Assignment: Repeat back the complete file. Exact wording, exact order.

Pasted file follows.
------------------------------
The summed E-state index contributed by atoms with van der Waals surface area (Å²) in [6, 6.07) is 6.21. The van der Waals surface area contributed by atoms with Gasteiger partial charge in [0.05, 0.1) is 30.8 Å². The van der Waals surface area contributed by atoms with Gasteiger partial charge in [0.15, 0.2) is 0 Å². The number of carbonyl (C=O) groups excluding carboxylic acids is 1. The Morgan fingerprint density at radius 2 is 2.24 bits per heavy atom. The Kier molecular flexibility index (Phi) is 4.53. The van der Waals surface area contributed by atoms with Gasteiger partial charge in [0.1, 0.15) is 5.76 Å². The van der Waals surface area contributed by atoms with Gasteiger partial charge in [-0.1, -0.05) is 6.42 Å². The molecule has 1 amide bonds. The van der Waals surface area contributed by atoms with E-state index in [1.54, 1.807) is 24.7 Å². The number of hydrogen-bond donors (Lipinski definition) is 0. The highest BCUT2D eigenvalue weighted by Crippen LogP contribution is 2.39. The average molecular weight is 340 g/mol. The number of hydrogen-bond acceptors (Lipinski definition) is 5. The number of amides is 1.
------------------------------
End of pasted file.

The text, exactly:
The summed E-state index contributed by atoms with van der Waals surface area (Å²) in [6, 6.07) is 6.21. The van der Waals surface area contributed by atoms with Gasteiger partial charge in [0.05, 0.1) is 30.8 Å². The van der Waals surface area contributed by atoms with Gasteiger partial charge in [0.15, 0.2) is 0 Å². The number of carbonyl (C=O) groups excluding carboxylic acids is 1. The Morgan fingerprint density at radius 2 is 2.24 bits per heavy atom. The Kier molecular flexibility index (Phi) is 4.53. The van der Waals surface area contributed by atoms with Gasteiger partial charge in [0.1, 0.15) is 5.76 Å². The van der Waals surface area contributed by atoms with Gasteiger partial charge in [-0.1, -0.05) is 6.42 Å². The molecule has 1 amide bonds. The van der Waals surface area contributed by atoms with E-state index in [1.54, 1.807) is 24.7 Å². The number of hydrogen-bond donors (Lipinski definition) is 0. The highest BCUT2D eigenvalue weighted by Crippen LogP contribution is 2.39. The average molecular weight is 340 g/mol. The number of hydrogen-bond acceptors (Lipinski definition) is 5. The number of amides is 1.